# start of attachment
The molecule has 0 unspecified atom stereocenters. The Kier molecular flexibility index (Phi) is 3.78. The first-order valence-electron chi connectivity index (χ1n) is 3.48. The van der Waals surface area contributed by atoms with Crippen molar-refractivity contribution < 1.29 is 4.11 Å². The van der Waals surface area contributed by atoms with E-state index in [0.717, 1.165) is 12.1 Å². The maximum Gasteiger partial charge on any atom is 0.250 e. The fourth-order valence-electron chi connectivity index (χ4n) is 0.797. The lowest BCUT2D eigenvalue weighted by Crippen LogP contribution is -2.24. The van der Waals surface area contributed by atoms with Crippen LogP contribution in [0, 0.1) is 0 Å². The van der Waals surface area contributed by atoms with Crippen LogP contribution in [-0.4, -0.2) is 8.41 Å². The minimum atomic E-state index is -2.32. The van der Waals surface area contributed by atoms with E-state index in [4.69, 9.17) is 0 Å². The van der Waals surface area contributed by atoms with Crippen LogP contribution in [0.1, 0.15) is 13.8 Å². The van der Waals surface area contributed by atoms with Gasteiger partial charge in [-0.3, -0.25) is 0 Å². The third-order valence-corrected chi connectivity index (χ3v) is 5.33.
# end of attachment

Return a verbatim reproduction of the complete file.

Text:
The molecule has 0 unspecified atom stereocenters. The Kier molecular flexibility index (Phi) is 3.78. The first-order valence-electron chi connectivity index (χ1n) is 3.48. The van der Waals surface area contributed by atoms with Crippen molar-refractivity contribution < 1.29 is 4.11 Å². The van der Waals surface area contributed by atoms with E-state index in [0.717, 1.165) is 12.1 Å². The maximum Gasteiger partial charge on any atom is 0.250 e. The fourth-order valence-electron chi connectivity index (χ4n) is 0.797. The lowest BCUT2D eigenvalue weighted by Crippen LogP contribution is -2.24. The van der Waals surface area contributed by atoms with Crippen LogP contribution in [0, 0.1) is 0 Å². The van der Waals surface area contributed by atoms with Crippen LogP contribution in [-0.4, -0.2) is 8.41 Å². The minimum atomic E-state index is -2.32. The van der Waals surface area contributed by atoms with E-state index in [4.69, 9.17) is 0 Å². The van der Waals surface area contributed by atoms with Crippen LogP contribution in [0.1, 0.15) is 13.8 Å². The van der Waals surface area contributed by atoms with Gasteiger partial charge in [-0.3, -0.25) is 0 Å². The third-order valence-corrected chi connectivity index (χ3v) is 5.33.